This feature appeared in the Arizona Daily Sun on March 11, 2005.
NAU’s Ida Nilsson wraps up a spectacular collegiate career today, and she’ll look to the future with Olympic gold on her mind
By ED ODEVEN
“Excellence is the gradual result of always striving to do better.” — Pat Riley
One characteristic has defined Ida Nilsson’s four years as a Northern Arizona running standout: excellence.
Nilsson arrived in Flagstaff in 2001 with impressive credentials, including two top-20 finishes at the European Cross Country Championships as a high school harrier.
Four years and dozens of first-place finishes later, Nilsson is competing in her final collegiate race. She’ll toe the line for tonight’s 5,000-meter race at the NCAA Indoor Track and Field Championships in Fayetteville, Ark., with a chance to earn a remarkable 11th All-American honor.
As humble as she is talented, Nilsson, doesn’t get caught up talking about all that she’s accomplished. Still, she acknowledges the significance of today’s race.
“I don’t think it feels any different because it’s the last race,” the 24-year-old said before Wednesday’s practice. “But it’ll probably be kind of weird to have the last race for NAU because I’ve done a lot of fun races in the U.S.”
Today, Nilsson is competing in the 5,000, commonly called the 5K, for the first time on the national stage indoors.
New challenges have never been a problem for Nilsson, though.
“The 5K is kind of new for me. … I’ve done the 3K in the years before. But I think something new is exciting,” she said, smiling.
That sentiment reminds one of Welsh singer Jem’s optimistic lyrics on her debut album — “Today is the first day of the rest of your life.”
With Nilsson, that’ll mean many more chances to demonstrate her commitment to excellence.
In May, Nilsson will graduate with a bachelor’s degree in anthropology. She plans to return to Sweden in June and possibly return to school to earn a master’s degree.
In the immediate future, she’s focused on preparing for the 2005 IAAF World Championships, which will be held Aug. 6-14 in Helsinki, Finland.
“That’s what you dream of when you’re younger,” said Nilsson, who hails from Kalmar, Sweden, a city on the nation’s southeastern coast with a well-preserved ancient castle.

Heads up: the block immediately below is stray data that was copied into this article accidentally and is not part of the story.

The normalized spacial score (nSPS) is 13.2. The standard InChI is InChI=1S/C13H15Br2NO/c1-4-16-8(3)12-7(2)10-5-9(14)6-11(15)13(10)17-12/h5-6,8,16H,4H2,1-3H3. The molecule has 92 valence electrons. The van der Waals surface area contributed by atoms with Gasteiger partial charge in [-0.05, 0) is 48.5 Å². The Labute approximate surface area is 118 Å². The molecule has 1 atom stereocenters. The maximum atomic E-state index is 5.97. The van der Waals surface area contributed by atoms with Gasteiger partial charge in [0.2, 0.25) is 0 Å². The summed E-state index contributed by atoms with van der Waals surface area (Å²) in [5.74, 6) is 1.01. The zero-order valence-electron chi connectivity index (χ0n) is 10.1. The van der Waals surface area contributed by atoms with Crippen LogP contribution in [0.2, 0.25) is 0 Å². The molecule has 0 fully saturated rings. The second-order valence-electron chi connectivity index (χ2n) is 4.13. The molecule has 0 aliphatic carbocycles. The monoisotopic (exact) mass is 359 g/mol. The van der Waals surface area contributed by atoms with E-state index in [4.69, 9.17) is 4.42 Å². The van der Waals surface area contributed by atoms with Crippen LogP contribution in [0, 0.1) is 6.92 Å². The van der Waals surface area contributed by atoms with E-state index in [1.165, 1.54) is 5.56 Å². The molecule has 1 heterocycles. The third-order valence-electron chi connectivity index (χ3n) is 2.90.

Growing up on Sweden’s picturesque Baltic coast, running was a daily activity for Nilsson. She began training seriously at an early age, when she was 10, at a local athletic club.
She attended the same high school, Katedral Skolan, as NAU teammate Henrik Ahnstrom, another national championship qualifier.
Both have matured as individuals and athletes in that time, and Nilsson has accomplished all she can accomplish as a collegiate athlete.
Her future, Ahnstrom said, now looks as bright as the 24-hour summer days of sunlight in Northern Scandinavia.
“She’s improved a lot, and it was a big step when she came and left high school and went to college,” Ahnstrom said. “And now, it’s the next step and she’s ready to take it. She’s at the level.”
In this week’s IAAF world rankings, Nilsson is No. 6 in the 3,000 steeplechase, an event that will make its Olympic debut for females at the 2008 Beijing Summer Games.
“She’s ready to move on, for sure, and her mind’s in it,” said Ahnstrom, one of Nilsson’s closest friends. “She wants to do it. I think that’s the most important part. She’s run fast enough; she’s already qualified for the world championships in the steeplechase, for example. She’s going to do well.”
Until then, Nilsson will stick to what’s gotten her this far: train, train and train some more.
“I’m in pretty good shape, not, like, super, but it’s OK,” she said. “Hopefully, it’ll be better in the summer.”
Winning the 3,000-meter steeplechase at last year’s NCAA outdoor meet was Nilsson’s No. 1 race as a collegiate athlete. She took second in the race the previous two years.
This summer, as she heads back to Europe, with what would already be a lifetime supply of achievements for most athletes, Nilsson has a chance to create a new batch of special memories, memories closer to home.
“It’s kind of nice to be home and then family can come and watch, but otherwise it’s more exciting to go away further,” said Nilsson, whose younger sister, Johanna, a junior, has also won a national title, the indoor mile at the 2003 NCAA meet. “But I think it’ll be a good meet because Finnish people really do (enjoy) track and field.”
Russian Gulnara Samitova, the world record-holder, is the woman to beat in the 3,000 steeple, but Nilsson has never been one to walk — or run — away from challenges.
“(We’ll just) see what happens,” Nilsson said. “You never know. Take one year at a time and see how fast you have to run.”
In the next three years, as the world prepares for the Beijing Summer Games, Nilsson said she expects the pool of talent in the steeplechase to keep improving. That, of course, should push her to improve as well.
“I think until then it’ll be at a really good, high level … because people will really have time to train,” said Nilsson, who will continue running the 1,500 and 5K along with her specialty event.
Looking back on Nilsson’s four years as a Lumberjack, NAU coach J.W. Hardy, a longtime assistant before becoming the head coach last summer, said she has lived up to advanced billing — and then some.
“Certainly … we knew exactly what we were getting,” he said, pausing to commend her on her strong work in the classroom. “We knew we had a kid who was going to be at the top of the nation in just about everything that she did.”
Four years of excellence, plain and simple.
So what does the future hold for NAU’s Swedish star?
“Ida is a fierce competitor,” Hardy said. “I can see an Olympic gold medal in her future. That’s definitely something that I think is achievable for her.”